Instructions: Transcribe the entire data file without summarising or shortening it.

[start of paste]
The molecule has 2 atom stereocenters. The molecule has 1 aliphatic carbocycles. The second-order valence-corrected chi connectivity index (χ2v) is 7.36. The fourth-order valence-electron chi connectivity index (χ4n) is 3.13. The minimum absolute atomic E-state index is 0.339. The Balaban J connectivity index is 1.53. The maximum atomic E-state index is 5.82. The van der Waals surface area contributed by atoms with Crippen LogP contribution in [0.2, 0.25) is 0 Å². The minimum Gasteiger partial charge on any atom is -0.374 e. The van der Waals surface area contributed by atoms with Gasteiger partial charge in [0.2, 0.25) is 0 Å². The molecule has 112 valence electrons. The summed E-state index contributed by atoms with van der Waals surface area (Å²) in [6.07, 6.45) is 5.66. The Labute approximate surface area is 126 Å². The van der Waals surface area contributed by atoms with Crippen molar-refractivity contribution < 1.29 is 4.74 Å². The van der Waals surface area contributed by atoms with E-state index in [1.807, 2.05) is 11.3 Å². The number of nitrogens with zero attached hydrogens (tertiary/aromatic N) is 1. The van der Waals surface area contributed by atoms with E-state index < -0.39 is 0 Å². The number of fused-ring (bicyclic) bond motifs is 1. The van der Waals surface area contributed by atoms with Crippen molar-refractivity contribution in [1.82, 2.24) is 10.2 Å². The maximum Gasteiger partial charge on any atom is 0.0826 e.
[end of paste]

The molecule has 2 atom stereocenters. The molecule has 1 aliphatic carbocycles. The second-order valence-corrected chi connectivity index (χ2v) is 7.36. The fourth-order valence-electron chi connectivity index (χ4n) is 3.13. The minimum absolute atomic E-state index is 0.339. The Balaban J connectivity index is 1.53. The maximum atomic E-state index is 5.82. The van der Waals surface area contributed by atoms with Crippen LogP contribution in [0.2, 0.25) is 0 Å². The minimum Gasteiger partial charge on any atom is -0.374 e. The van der Waals surface area contributed by atoms with Gasteiger partial charge in [0.2, 0.25) is 0 Å². The molecule has 112 valence electrons. The summed E-state index contributed by atoms with van der Waals surface area (Å²) in [6.07, 6.45) is 5.66. The Labute approximate surface area is 126 Å². The van der Waals surface area contributed by atoms with Crippen molar-refractivity contribution < 1.29 is 4.74 Å². The van der Waals surface area contributed by atoms with E-state index in [1.807, 2.05) is 11.3 Å². The number of nitrogens with zero attached hydrogens (tertiary/aromatic N) is 1. The van der Waals surface area contributed by atoms with E-state index < -0.39 is 0 Å². The number of fused-ring (bicyclic) bond motifs is 1. The van der Waals surface area contributed by atoms with Crippen molar-refractivity contribution in [1.82, 2.24) is 10.2 Å². The maximum Gasteiger partial charge on any atom is 0.0826 e.